• Little_Cars Little_Cars

        Had to chuckle at your bagged cement story…I parked my last MG in a open shelter when a neighbor had a load of crusher run delivered to their driveway on a windy day. The the spreading of said gravel occurred when I was at work. The next time I went out to drive my car, there was a pretty thick film of gray dust over every exterior surface. I had to be careful to wash the car but not use any cloth for fear of grinding that powder into my newly-painted panels.

  2. TimM

    I would go another route!! Fresh gas, new battery, go through the rest of the mechanicals and try to start it and see if it runs good!! A good cleaning might surprise you and give it a good driver quality car!!

  3. Andrew Franks

    I’m wondering if TimM isn’t right. A good cleaning and attention to the mechanicals and driving it if you are in the right climate before getting into top frames and weather equipment. I can’t remember if these cars had roll up windows or not.

    • Donn

      They did. TR3s and before had side curtains. Had a couple of 3s, a 4, a 4a and a ’76 TR6. Classic British roadsters.

  4. Little_Cars Little_Cars

    C’mon, Jeff! “The TR4 would give up plenty of ugly secrets inside the trunk area if rust and water intrusion were an issue, which is simply doesn’t appear to have been.” Lookie….The gas tank has a nice coating of rust from the top down which to me means flood car…no other explanation for that pattern of corrosion. Also, the aforementioned caked on mud everywhere. It’s dry now, but sometime in the past it was not so dry.

  5. kuzspike

    Saw one of these on the side of the road a week or so ago. Its amazing how small they are compared to whats on the road today. Whomever gets this one has a lot of work to do, hope its worth it for them.

  6. Karl Sisson

    I sold one like this a couple of years ago. It was a 4A IRS though. It needed floors and sills and some bodywork to a rear fender. It had the Stromberg carbs. I was able to get it going with a remote fuel pump and gas container. Took compression readings and they were right up to where they should be. Only reasonable offer I got was $2500 so I took it. Being an IRS car the rear diff support issues needed to be dealt with.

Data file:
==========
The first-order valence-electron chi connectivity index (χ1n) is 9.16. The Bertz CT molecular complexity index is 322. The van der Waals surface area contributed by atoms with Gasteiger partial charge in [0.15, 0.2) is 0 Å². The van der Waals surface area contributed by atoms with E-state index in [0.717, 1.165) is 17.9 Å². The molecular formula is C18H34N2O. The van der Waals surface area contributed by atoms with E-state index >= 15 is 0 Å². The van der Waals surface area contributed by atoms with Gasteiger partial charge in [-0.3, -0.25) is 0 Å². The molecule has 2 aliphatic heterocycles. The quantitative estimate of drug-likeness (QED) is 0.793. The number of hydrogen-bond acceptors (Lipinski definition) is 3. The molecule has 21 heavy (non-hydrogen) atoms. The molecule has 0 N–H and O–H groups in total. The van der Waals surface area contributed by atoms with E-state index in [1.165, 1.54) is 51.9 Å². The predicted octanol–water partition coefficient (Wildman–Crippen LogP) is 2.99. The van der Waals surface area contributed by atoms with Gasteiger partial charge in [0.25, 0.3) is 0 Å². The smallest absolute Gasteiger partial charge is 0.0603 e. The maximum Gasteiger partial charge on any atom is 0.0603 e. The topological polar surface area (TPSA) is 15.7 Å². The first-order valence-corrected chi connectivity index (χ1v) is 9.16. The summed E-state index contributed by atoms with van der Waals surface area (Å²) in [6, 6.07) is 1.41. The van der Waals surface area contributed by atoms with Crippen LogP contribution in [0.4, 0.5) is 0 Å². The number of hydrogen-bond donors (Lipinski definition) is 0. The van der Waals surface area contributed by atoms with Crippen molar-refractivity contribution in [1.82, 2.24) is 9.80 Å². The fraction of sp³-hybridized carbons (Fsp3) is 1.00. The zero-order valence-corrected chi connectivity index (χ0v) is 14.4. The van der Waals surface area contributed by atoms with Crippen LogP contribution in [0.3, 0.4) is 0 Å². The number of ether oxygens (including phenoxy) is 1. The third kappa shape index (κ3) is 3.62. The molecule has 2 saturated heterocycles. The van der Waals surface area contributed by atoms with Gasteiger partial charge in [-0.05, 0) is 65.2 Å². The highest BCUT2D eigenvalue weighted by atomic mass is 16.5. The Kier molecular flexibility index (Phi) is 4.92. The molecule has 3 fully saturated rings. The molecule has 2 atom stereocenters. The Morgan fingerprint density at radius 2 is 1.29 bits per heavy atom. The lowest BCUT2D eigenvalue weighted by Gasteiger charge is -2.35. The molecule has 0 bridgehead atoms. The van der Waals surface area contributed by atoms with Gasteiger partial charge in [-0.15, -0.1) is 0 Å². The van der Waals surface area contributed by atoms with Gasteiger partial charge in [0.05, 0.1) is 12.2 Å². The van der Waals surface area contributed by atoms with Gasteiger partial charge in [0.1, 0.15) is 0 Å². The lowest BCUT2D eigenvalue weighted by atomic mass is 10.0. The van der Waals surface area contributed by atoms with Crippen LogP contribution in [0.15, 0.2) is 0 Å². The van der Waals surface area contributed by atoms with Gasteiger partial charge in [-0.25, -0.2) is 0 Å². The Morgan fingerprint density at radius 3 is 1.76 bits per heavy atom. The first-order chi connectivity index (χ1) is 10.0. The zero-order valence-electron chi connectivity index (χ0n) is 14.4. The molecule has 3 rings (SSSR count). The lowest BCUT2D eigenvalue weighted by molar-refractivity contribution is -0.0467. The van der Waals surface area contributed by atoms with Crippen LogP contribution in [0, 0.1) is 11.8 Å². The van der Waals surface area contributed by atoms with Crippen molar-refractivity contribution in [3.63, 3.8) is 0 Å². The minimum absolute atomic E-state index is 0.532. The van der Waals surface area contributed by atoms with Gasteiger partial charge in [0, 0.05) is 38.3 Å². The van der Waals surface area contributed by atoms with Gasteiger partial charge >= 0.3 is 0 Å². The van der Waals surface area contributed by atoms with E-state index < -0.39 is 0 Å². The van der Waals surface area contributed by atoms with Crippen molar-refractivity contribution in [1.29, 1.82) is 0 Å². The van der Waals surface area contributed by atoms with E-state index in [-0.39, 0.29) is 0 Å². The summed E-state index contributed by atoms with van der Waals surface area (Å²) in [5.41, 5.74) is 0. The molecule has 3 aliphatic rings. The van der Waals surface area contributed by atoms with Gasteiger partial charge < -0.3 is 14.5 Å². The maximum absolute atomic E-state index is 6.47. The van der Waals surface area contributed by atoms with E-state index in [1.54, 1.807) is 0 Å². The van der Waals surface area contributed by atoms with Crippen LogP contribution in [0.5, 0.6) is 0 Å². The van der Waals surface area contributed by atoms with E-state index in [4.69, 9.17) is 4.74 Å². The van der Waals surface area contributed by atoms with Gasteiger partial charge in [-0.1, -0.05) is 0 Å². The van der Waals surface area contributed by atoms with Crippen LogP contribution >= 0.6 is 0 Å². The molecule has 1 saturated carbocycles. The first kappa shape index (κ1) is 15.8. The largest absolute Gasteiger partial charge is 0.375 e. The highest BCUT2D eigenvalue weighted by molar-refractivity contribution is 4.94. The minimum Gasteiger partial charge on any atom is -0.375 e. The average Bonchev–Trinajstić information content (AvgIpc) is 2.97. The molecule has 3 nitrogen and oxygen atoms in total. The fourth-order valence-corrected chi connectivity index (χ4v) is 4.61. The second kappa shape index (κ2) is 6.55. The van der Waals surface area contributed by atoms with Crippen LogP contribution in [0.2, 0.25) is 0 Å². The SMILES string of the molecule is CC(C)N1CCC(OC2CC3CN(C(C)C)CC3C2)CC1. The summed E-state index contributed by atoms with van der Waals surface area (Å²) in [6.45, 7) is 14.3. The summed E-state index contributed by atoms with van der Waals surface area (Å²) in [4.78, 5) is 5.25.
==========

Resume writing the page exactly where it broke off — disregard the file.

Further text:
7. DonS

    Seller cleaned it up and posted more photos. TimM has was the first to see through the dirt. Looks like it’ll be a nice car sooner than later…

  8. Skippy

    With that much crud all over this car, it is safe to assume it will need to have every bushing and seal replaced. Fortunately, these cars are incredibly easy to work on, but parts from the big parts houses are inflated. I’ll be very curious to see what this sells for.

  9. john c

    Finished at $5,500 a bit after noon… a bit of wax, and she’ll hit the back roads.

  10. JMB#7

    I had one back in 1985. No rust to speak of. No rust at all underneath. They are self rust proofing. That stupid oil slinger on the crankshaft applies oil over the bottom of the car as you rack up more miles. Seriously, if it blows oil, hone the cylinders and put new rings in it. Very easy to work on.

    • Boostman

      Thanks for the advice. I bought this car and am anxious to inspect in person. Also would far rather keep the car intact and get it running as opposed to a bit and bolt restoration. Like others on this site I suspect water/flood damage but accept the risk.